ontario place redevelopment

Ontario Place spa developer's sneaky move has social media very suspicious

The controversial scheme to redevelop Ontario Place has faced resistance from the get-go, and community organization Ontario Place for All (OP4A) has emerged as one of the plan's most vocal detractors.

The developer planning to build the massive spa at Ontario Place, known as Therme Group, ruffled the feathers of OP4A and its supporters over the weekend by inexplicably changing its Twitter handle to the curiously similar-looking "Ontario Place for Everyone," swapping out a single word with an identical meaning.

OP4A immediately called out the perceived encroachment on and obfuscation of its branding, pointing out that it has been using the "Ontario Place for All" name since 2019.

Supporters of the organization and other critics of the Ontario Place redevelopment plan are reacting with anger to Therme Group's change in social media handles, noting its apparent similarity to the OP4A branding.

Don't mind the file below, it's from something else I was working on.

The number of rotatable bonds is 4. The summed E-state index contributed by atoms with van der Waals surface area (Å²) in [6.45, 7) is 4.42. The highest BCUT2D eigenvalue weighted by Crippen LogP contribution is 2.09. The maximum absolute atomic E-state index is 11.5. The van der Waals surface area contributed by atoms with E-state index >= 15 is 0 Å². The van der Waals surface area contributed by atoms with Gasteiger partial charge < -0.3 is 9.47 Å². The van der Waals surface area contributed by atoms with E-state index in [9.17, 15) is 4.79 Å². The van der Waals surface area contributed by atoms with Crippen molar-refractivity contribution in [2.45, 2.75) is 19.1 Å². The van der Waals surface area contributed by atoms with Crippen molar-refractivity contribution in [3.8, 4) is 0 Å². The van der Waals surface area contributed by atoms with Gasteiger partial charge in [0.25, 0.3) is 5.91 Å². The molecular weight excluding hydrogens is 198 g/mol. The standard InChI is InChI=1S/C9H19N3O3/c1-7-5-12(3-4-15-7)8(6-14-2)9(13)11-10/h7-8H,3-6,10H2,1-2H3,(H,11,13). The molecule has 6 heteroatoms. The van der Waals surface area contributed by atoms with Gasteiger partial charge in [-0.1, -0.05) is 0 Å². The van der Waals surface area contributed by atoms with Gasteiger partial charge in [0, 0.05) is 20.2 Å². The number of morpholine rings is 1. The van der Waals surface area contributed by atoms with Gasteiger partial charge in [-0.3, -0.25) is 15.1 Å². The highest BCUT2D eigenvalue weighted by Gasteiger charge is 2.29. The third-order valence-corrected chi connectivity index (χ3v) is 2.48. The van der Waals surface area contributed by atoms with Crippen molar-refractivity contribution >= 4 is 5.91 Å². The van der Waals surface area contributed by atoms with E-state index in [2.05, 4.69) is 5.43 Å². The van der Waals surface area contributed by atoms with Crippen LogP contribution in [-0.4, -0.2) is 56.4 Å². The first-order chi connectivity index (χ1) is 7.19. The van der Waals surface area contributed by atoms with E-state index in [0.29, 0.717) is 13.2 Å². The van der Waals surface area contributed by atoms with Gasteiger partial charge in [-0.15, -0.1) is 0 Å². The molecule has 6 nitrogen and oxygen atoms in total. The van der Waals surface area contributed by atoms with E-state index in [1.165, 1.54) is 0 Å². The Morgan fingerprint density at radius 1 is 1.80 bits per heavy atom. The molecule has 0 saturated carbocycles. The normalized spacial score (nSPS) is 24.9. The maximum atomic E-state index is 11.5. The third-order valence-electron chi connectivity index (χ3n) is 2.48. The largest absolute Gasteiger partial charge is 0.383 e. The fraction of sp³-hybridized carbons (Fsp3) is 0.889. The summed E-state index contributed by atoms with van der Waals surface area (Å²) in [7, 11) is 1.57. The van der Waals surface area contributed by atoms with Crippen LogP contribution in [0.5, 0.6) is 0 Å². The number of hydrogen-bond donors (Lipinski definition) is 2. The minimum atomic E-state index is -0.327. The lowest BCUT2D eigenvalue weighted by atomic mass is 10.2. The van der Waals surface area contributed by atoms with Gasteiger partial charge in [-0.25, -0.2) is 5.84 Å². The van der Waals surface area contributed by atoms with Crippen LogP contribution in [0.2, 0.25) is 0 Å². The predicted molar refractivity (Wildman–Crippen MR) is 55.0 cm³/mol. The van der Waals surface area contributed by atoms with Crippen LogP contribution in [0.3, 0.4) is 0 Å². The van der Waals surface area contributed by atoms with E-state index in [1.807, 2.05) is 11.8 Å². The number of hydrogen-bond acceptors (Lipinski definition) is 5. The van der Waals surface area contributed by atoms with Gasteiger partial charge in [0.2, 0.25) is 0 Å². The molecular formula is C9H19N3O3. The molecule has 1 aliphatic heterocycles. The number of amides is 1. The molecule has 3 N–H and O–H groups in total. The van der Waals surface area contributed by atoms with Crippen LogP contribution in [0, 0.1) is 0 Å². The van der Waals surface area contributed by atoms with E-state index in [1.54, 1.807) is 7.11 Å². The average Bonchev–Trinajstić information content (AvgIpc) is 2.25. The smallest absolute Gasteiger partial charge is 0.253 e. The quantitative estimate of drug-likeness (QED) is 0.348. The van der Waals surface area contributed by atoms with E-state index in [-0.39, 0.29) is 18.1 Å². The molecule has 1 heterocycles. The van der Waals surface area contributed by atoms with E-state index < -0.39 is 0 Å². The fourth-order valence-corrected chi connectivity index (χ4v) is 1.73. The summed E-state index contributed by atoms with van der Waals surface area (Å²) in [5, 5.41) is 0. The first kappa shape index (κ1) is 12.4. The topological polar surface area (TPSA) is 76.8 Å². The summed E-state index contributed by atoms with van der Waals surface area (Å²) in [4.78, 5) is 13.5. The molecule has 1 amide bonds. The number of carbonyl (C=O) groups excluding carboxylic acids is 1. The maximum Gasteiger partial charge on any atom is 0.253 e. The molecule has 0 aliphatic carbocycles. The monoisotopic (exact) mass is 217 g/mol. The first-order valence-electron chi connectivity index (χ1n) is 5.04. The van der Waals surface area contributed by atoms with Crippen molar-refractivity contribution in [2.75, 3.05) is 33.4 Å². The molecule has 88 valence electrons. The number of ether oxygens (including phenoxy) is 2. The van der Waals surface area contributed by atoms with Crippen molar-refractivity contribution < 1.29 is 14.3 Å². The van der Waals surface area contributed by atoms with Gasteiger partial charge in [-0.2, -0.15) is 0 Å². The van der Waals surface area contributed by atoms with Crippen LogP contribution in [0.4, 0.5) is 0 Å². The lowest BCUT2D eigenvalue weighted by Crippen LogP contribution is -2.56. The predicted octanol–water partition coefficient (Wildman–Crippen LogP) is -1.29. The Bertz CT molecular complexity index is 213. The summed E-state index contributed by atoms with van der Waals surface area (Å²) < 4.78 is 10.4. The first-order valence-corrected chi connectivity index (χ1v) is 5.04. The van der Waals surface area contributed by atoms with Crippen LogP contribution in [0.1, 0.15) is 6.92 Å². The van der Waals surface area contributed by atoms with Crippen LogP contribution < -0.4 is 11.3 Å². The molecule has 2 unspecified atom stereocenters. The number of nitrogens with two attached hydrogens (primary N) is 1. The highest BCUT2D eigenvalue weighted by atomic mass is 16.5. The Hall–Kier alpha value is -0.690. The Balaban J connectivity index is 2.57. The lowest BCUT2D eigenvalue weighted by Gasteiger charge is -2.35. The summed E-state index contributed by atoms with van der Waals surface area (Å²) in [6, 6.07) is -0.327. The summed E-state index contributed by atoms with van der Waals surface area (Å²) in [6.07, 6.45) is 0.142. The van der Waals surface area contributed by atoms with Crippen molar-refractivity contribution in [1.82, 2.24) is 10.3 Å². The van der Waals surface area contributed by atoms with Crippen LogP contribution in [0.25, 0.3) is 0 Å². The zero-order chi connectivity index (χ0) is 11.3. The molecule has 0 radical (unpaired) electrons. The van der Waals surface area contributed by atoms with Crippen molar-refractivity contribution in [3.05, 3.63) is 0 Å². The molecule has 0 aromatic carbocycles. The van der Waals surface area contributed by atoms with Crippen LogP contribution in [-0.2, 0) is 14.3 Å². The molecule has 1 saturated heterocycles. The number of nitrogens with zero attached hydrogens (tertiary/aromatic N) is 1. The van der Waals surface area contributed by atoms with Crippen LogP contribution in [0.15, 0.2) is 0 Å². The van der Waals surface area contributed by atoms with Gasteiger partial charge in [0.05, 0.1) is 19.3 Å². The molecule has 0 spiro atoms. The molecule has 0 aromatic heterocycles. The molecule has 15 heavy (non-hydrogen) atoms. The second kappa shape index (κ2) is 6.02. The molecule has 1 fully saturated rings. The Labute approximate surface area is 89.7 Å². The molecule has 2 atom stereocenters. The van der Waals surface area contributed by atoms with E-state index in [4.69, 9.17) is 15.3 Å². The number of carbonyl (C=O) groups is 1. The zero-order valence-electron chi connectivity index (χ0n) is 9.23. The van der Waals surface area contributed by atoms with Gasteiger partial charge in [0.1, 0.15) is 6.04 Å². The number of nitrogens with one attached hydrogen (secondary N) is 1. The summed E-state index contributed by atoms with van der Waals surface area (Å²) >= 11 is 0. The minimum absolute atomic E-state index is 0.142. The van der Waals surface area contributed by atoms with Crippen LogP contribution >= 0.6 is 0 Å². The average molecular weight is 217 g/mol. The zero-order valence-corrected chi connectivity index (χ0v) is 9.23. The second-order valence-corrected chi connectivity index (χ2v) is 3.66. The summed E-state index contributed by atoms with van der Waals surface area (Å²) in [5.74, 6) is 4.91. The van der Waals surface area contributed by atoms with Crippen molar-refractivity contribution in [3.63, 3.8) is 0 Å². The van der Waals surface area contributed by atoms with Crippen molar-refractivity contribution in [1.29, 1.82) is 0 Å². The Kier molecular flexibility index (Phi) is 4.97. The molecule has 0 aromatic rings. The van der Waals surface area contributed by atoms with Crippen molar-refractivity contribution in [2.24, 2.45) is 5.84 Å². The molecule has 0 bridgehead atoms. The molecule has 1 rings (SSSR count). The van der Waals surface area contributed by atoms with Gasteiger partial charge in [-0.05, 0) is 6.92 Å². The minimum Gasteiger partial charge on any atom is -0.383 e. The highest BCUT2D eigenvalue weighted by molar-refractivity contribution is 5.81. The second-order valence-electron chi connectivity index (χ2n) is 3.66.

"Ontario Place For All and NOT Ontario Place for Everyone," reads one comment, adding, "which Therme apparently stole right out of Ontario Place For All's literature."

Another person characterizes the campaign as "every bit as sleazy as we can expect" and calls out Therme's plan to replace "our beautiful waterfront with unnatural, vulgar excess at Ontario taxpayers' expense."

A representative of OP4A didn't hold back when asked for comment on Therme's social media campaign, telling blogTO, "Therme's brand is toxic; no one wants the private spa at Ontario Place, so they are attempting to steal our good name. It's astroturfing, plain and simple."

OP4A has since added a trademark symbol to the end of its Twitter ID, further differentiating the now-confusingly-similar-looking accounts with very different goals.

blogTO contacted Therme Canada, and was told by a company representative that, "we changed our display name because it better reflects our plans, which are to create an Ontario Place for everyone, including nearly 12 acres of new and improved public spaces on the West Island."

Therme states it is "in the midst of our public engagement process and hosting regular opportunities for everyone to share their input on these plans," amid continued resistance from groups fighting said plans.

Meanwhile, redevelopment plans faced their first big snag this week when a city report slammed the proposal for its size and threats of obstructing heritage landmarks.

Lead photo by

Therme Group

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